Winnipeg health authority: ‘tragedy’ in ER can’t reoccur
By Chinta Puxley for The Canadian Press
Lawyers for the family of an aboriginal man who died during a 34-hour emergency room wait say an inquest judge must rule the death a homicide.
By Chinta Puxley for The Canadian Press
They have also asked the judge to recommend Manitoba call a public inquiry into how aboriginal people are treated in the health-care system.
Vilko Zbogar told Judge Tim Preston that failing to provide medical care to a sick person is akin to failing to provide the necessities of life.
“It was homicide,” Zbogar said during final arguments Thursday at the Brian Sinclair inquest. “You just need to find that the death was caused by human contribution.”
Police have already investigated the death but did not lay any criminal charges.
It’s been almost six years since Sinclair, a double-amputee, died at Winnipeg’s Health Sciences Centre. He was referred to the emergency room in September 2008 because of a blocked catheter.
He languished in the waiting room for hours, vomiting and slowly dying from a treatable bladder infection, but was never asked if he was waiting for medical care. An internal report following his death found some staff assumed he was drunk and waiting for a ride or was a homeless man seeking shelter.
Murray Tratchenberg, another lawyer representing the family, said those racist assumptions about the dishevelled double-amputee led to his death.
Why Sinclair sat in his wheelchair slowly dying for hours without any medical attention cannot be explained by an overcrowded emergency room, by the physical layout or even by the fact that the 45-year-old was never triaged, he said.
Many nurses, aides and security guards saw Sinclair in the emergency room but assumed he was “sleeping it off” or homeless, Tratchenberg said.
“We’re talking about negative stereotyping – stereotyping that led to numerous assumptions being made, all of which significantly contributed to Mr. Sinclair’s death,” he told the inquest. “It caused medical staff, who had the responsibility to intervene and provide Mr. Sinclair with the care he needed, not to do so.”
The inquest didn’t delve into why those assumptions were made or what to do to prevent them, the Sinclair lawyers argued. The Sinclair family lawyers withdrew from the inquest halfway through when the judge chose to focus on overcrowding in emergency rooms, but they returned for final recommendations.
The judge should urge the Manitoba government to call a public inquiry into how aboriginal and marginalized people are treated in the health-care system, they said.
The inquest has heard testimony that aboriginal people face discrimination and stereotyping the minute they walk into an ER and are less likely to receive life-saving treatment.
“This inquest did not deal with the issues of systemic discrimination and assumption-making and dismissive attitudes towards the public that came out very clearly in this inquest,” Zbogar said outside court. “The judge didn’t think he had the capacity to deal with that issue in this process. He said it’s not a public inquiry, so that’s what we need.”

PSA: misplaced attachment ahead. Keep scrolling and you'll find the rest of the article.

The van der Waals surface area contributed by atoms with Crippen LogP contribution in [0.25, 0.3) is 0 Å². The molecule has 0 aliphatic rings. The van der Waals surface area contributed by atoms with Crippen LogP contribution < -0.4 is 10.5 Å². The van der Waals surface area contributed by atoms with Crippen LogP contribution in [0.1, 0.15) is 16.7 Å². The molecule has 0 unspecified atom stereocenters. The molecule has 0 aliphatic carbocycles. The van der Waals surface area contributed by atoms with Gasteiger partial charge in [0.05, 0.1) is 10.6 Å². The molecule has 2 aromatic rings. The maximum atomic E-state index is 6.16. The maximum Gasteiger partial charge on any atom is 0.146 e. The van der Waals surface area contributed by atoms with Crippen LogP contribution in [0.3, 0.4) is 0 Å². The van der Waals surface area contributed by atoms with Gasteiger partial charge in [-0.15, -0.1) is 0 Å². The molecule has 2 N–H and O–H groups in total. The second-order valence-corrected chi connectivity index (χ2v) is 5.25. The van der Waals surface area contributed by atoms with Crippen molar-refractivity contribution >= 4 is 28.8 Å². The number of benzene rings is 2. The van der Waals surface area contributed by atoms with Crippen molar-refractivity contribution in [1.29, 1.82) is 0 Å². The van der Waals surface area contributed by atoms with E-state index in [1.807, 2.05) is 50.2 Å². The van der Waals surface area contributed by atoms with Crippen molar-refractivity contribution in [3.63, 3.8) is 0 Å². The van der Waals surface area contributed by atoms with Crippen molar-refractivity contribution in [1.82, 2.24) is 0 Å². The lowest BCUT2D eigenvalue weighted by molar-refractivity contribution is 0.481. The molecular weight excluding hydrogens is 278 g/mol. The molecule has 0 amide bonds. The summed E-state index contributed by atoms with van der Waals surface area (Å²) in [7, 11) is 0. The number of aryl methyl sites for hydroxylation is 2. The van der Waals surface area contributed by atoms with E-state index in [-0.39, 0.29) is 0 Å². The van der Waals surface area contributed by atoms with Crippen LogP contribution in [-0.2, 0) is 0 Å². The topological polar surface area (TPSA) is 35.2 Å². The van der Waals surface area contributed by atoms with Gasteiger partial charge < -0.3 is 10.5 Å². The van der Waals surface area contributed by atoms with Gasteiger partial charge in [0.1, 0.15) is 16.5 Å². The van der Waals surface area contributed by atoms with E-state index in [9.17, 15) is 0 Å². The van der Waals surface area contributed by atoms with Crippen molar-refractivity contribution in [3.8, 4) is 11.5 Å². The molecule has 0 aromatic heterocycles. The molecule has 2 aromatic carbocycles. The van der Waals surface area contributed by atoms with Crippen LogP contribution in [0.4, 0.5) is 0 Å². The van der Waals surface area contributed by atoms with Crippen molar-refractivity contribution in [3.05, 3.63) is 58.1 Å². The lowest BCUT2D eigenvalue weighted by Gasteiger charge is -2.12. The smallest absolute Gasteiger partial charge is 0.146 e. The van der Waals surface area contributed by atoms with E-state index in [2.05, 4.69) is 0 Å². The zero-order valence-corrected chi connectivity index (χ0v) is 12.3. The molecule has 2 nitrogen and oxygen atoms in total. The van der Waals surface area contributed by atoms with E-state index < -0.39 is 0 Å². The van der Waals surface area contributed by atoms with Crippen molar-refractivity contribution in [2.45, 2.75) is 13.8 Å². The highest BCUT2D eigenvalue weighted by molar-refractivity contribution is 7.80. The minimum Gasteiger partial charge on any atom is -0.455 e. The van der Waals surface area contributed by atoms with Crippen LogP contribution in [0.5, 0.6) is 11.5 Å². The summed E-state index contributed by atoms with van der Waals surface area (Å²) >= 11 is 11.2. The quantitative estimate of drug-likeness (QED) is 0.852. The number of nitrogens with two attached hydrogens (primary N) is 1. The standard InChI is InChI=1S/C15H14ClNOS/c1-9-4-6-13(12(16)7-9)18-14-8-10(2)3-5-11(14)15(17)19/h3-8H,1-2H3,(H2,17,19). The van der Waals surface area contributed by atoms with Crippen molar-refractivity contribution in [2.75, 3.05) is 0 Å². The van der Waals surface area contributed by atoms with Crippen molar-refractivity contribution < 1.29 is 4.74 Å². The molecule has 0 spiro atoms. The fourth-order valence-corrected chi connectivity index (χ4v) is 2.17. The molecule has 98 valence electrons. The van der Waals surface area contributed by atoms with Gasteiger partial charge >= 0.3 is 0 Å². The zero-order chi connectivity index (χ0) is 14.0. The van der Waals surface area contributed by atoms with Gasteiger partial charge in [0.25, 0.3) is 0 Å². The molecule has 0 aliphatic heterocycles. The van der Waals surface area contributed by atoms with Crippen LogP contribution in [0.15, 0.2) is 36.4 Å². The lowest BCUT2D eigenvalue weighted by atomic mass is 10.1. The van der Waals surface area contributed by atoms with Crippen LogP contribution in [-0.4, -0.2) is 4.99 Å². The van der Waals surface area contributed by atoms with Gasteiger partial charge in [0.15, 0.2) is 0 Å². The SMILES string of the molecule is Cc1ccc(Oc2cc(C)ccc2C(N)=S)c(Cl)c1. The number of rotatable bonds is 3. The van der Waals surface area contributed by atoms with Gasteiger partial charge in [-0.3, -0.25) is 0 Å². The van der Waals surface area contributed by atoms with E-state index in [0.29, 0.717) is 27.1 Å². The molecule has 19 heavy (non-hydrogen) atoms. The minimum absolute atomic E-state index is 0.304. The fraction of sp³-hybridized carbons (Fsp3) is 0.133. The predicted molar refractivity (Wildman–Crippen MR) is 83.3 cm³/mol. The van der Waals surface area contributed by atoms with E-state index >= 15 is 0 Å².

The call for an inquiry was echoed by lawyers with Aboriginal Legal Services of Toronto, which has standing at the inquest, but also withdrew halfway through in frustration over the hearing’s focus.
“Questions about what role discrimination played in Brian Sinclair’s death have not been adequately addressed,” Emily Hill, senior staff lawyer for the organization, said in a statement. “A different process is needed to examine how Brian Sinclair’s death reflects the most extreme example of something aboriginal people experience on a regular basis.”
Bill Olson, lawyer for the Winnipeg Regional Health Authority, didn’t address the call for an inquiry or a ruling of homicide in his final submission. He also steered clear of offering specific recommendations to the judge.
Many factors led to Sinclair’s death, not least of which was the fact that he was never formally triaged, Olson said. While Sinclair spoke to a triage aide when he first arrived at the hospital, he was never seen by a triage nurse or registered in the system.
Since Sinclair’s death, the health authority has overhauled the emergency department so triage nurses can better monitor the waiting room and those waiting for care are more easily identifiable with wristbands.
“For the most part, major changes have been made,” Olson said. “We believe such a tragedy could not reoccur.”
The health authority is open to amending its cultural training to make it more frequent and thorough, he added.
“We look forward to receiving any recommendations you might have,” Olson told the judge.
Garth Smorang, lawyer for the Manitoba Nurses Union, suggested Preston does not have the authority to rule Sinclair’s death a homicide since a coroner has already called it “natural.”
Instead, he recommended the judge address adequate nursing staff in emergency rooms, the availability of diagnostic equipment such as X-ray machines and increased use of electronic health charts.
Sandi Mowat, head of the nurses union, said what happened to Sinclair was a tragedy, not a homicide.
“No nurse would ever have wanted this to happen,” she said outside court. “We’re very hopeful that we’re going to get recommendations to make sure nothing like this happens again.”